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Version: IOTA

Chrysalis Migration

By the end of the Chrysalis migration, several aspects at IOTA changed for the better. With easier ways to manage and secure your experience, IOTA seamlessly integrated these innovations with no service interruptions.

With Chrysalis, we made a clear-cut from the current IOTA protocol, and started a new with a much better, and more mature network. The network supports many new use cases and created a foundation for IOTA’s upcoming Coordicide.

This included one of the innovations that directly impacted one of the most crucial aspects of your experience: funds.

Token Migration Overview​

Below is an overview of how the migration is taking place for normal token holders:

  1. You enter your seed in Firefly.
  2. Firefly creates a new seed for you and generates an EdDSA address for the new network.
  3. Firefly sends your funds to a specific migration address (which encapsulates your EdDSA address) on the old network.
  4. Your funds become available on the new network on the EdDSA address Firefly created for you.
  5. Your funds are successfully migrated.

If you migrate after the Chrysalis launch, your funds will become available shortly after you migrate (within less than 5 minutes).


Firefly will initially only be available on desktop operating systems such as: macOS, Linux, or Windows and will not support migrations for Ledger devices or using a Ledger device.

For further information on the migration process, see our blog post.

For a detailed explanation on how the migration process works technically, see the migration-mechanism page.

Exchange Token Migration Guide​

To help you successfully transfer your tokens securely to the Chrysalis network, we created this guide as an overview of the migration process and its intricacies.


On the 28th of April 2021, Chrysalis Phase 2 was released (with its corresponding node software, libraries, and tooling). After this, the legacy network only supports migration transfers moving further (this is accompanied by a legacy node release). This means that both a legacy (albeit only for migrations), and a new Chrysalis Phase 2 network co-exist.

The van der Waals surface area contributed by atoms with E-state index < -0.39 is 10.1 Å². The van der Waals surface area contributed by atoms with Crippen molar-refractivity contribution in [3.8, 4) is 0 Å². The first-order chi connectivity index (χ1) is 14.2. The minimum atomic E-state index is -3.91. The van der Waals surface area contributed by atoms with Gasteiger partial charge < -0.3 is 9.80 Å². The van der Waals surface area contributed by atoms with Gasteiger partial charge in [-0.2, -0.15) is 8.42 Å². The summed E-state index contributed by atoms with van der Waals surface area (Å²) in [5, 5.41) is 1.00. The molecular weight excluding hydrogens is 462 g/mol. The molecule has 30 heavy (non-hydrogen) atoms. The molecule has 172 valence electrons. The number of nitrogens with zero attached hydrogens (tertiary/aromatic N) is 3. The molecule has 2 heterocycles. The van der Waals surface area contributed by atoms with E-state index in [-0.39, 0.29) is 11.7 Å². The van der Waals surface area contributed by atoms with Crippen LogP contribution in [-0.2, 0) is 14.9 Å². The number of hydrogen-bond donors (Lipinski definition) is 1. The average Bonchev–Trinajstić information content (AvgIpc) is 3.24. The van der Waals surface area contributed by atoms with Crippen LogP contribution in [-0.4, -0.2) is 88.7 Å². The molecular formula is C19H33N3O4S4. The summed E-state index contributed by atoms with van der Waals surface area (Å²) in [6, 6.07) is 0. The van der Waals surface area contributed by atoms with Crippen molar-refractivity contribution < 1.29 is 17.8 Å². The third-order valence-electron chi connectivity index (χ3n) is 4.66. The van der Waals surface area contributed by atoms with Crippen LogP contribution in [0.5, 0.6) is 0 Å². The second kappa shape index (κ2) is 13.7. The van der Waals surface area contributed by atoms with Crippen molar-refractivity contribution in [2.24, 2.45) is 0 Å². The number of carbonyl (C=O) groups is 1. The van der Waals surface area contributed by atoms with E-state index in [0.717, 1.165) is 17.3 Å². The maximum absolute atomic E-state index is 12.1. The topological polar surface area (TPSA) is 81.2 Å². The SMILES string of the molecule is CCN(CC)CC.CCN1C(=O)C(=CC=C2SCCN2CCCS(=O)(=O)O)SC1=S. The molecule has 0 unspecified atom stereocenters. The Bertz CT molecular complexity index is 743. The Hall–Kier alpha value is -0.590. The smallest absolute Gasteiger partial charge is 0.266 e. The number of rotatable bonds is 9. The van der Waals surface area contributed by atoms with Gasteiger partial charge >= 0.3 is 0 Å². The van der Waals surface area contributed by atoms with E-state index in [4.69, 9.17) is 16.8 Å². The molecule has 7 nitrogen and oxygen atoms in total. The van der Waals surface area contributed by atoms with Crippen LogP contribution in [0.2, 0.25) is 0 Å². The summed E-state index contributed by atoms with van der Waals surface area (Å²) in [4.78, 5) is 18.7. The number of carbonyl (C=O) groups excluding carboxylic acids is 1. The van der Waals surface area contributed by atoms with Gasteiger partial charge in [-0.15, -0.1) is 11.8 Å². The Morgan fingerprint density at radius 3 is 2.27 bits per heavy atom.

There are two ways with which you can migrate your funds from the old legacy to the Chrysalis Phase 2 network:

  1. You can either use our Firefly wallet (which allows migrating from either an 81-tryte seed or seed vault file) (check out this blog post on how to do this).
  2. Or you can craft a migration bundle yourself which transfers your funds to a special migration address under your control (programmatic approach).

This guide will further explain how to create a migration bundle and the rules imposed on it.

Migrating Funds by Issuing Migration Bundles​

As mentioned above, there was a special release for the legacy node software on the 28/4/2021, which will only further support migration bundles. In case you are operating a node yourself you must upgrade to that version, as otherwise you will no longer be synchronized with the network.

Migration bundle​

With this limited legacy network, only migration bundles will be confirmed moving forward. A migration bundle is simply a normal value bundle/transfer which has some additional restrictions. If you craft a bundle which obeys the following rules, then it falls under what we define as a migration bundle:

  • It contains exactly one output transaction of which the destination address is a valid migration address and is positioned as the tail transaction within the bundle (meaning currentIndex 0). The output transaction value is at least 1'000'000 tokens (1 Mi).
  • It does not contain any zero-value transactions which do not hold signature fragments. This means that transactions other than the tail transaction must always be part of an input.
  • Input transactions must not use migration addresses.

If you are in doubt whether your bundle is an actual migration bundle, you can use the ValidBundle(bundle, true) function of our iota.go library to validate this. If you are not acquainted with Go, you can also contact us on Discord or Slack to ensure that your crafted bundles are valid migration bundles.

Here are a few things to consider:

  • You must not broadcast your own migration bundles unless you are 100% sure that they are valid migration bundles.
  • If one of your input transactions spends funds from an already used address (meaning it is subject to key re-use), we recommend that you use the bundle miner tool to craft a bundle with the most applicable security given the already exposed parts of the given address' private key.